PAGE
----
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The Power of International Business Intelligence

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The global import-export data you need to take your business across borders:

From import-export trends, to the tally of cargos for individual shippers or consignees, right down to the details of each transaction – you are just clicks away from information you need to gain market insights:

Manufacturers: identify & qualify alternate sources & find new markets for your products.

Transportation & logistics providers: project demand to plan services, allocate resources, focus your marketing & sales.

Financial & industry analysts: monitor commodity volumes & values, investigate inventory build-ups or cutbacks, size up players in the global marketplace. 

Importers/wholesalers: track your products, monitor your competitors.


What is the source of Datamyne’s US trade data?

US trade data is gathered from the Automated Manifest System (AMS), customs declarations and Import-Export Customs Statistics.

What are the sources of Datamyne’s international data?

Our international data is gathered from authorized government sources within each reporting country.

How often is your data updated?

US shipment data is updated daily upon receipt from US Customs and Border Protection.

Our premium database is updated with Datamyne’s value-added fields weekly.

Datamyne receives updates for its international databases from one to two months after the transactions have been recorded by the national government in question. The time frame is determined by the relevant national government’s policy.

What is the difference between your “Cargos” and “Markets” data?

“Cargos” is based on our Bill of Lading data, which provides shipment information, such as importer, shipper, notify party, and commodity description. These details allow you to track specific cargos.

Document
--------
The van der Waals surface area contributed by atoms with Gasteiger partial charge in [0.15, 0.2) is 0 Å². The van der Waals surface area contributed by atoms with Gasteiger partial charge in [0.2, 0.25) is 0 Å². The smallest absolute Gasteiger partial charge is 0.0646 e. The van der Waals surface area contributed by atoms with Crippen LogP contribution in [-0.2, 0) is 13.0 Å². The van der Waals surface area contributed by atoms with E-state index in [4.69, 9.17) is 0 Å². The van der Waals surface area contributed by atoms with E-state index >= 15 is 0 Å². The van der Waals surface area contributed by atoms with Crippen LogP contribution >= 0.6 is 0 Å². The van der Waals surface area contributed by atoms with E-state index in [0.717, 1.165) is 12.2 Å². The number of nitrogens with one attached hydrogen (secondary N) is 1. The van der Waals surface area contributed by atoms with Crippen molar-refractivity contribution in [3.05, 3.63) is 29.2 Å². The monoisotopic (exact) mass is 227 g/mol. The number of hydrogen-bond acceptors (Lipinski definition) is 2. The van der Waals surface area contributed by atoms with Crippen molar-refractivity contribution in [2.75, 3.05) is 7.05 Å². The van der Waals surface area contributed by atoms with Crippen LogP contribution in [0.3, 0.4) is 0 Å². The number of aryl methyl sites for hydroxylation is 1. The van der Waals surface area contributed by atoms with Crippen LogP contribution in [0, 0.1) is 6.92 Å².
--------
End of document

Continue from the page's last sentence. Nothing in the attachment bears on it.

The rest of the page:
“Markets” is based on US Census data – quantitative information about commodities and country trade volumes that allow you to analyze and rank the trade of country markets.

What is a TEU?

TEU – for twenty-foot equivalent unit – is the standard measure of a ship’s cargo carrying capacity. The basis for the TEU is the multimodal shipping container, which is 20 feet long, 8 feet wide, and 8½ feet tall. One TEU can generally accommodate from 9 to11 pallets.

Why is the TEU count sometimes recorded as “0?”

Sometimes the TEU data field will indicate “0”. This means the cargo was not shipped in a container but was LCL – “less than container load” – or a bulk shipment.

What is the difference between “Place of Receipt” and “Port of Departure?”

“Place of Receipt” is the location where the carrier takes custody of the cargo.

“Port of Departure” is the last port the vessel visited prior to its arrival in the US.

How does Datamyne determine the “Country of Origin?”

US Customs import data does not state a country of origin for any bill of lading. Datamyne analyzes a combination of key fields to determine the country in which the cargo originated.

What is the difference between “Original” and “Premium” BOL data?

Our “Original” bill of lading data provides the details about a shipment contained in the bill of lading.

Our “Premium” bill of lading data provides the details contained in the original bill of lading data PLUS shipment data that has been enhanced with Datamyne’s value-added fields, such as country of origin, unified consignee, TEUs, place of receipt, container type, FCL/LCL, US and world regions, city, state and zip code.

What is the difference between “Master” and “House” bills?

The “House” bill of lading is issued to the shipper by the NVOCC/freight forwarder.

The “Master” bill of lading is issued to the NVOCC/freight forwarder by the shipping line (carrier).

How do I decide which one – “Master” or “House” – is more useful to my analysis?

The “House” bill best suits your needs when you are interested in tracking specific company transactions, since it will usually provide the company name of both US importer and foreign shipper. In contrast, the “Master” bill identifies the logistic services providers.

Why—and how — does Datamyne “unify” names of parties to the trade?

The US Customs Automated Manifest System (AMS) allows free text entry of shipment information. Shipping lines and freight forwarders are not required to enter a single, standard version of a foreign shipper’s or a US importer’s name – and they don’t. So many variations on company names with redundancies in addresses appear in the bill of lading data. To help with your company analysis, we apply highly standardized criteria to recognize and unify variations under one name and reduce address redundancies.

How do I order a custom report?

One of our trade data specialists can help create a report based on your specific data needs. Click here to request a custom report.

How can I access your data online?

Subscriptions to our online database are available through one of our trade data specialists, please cick here to CONTACT US and start your online access today.

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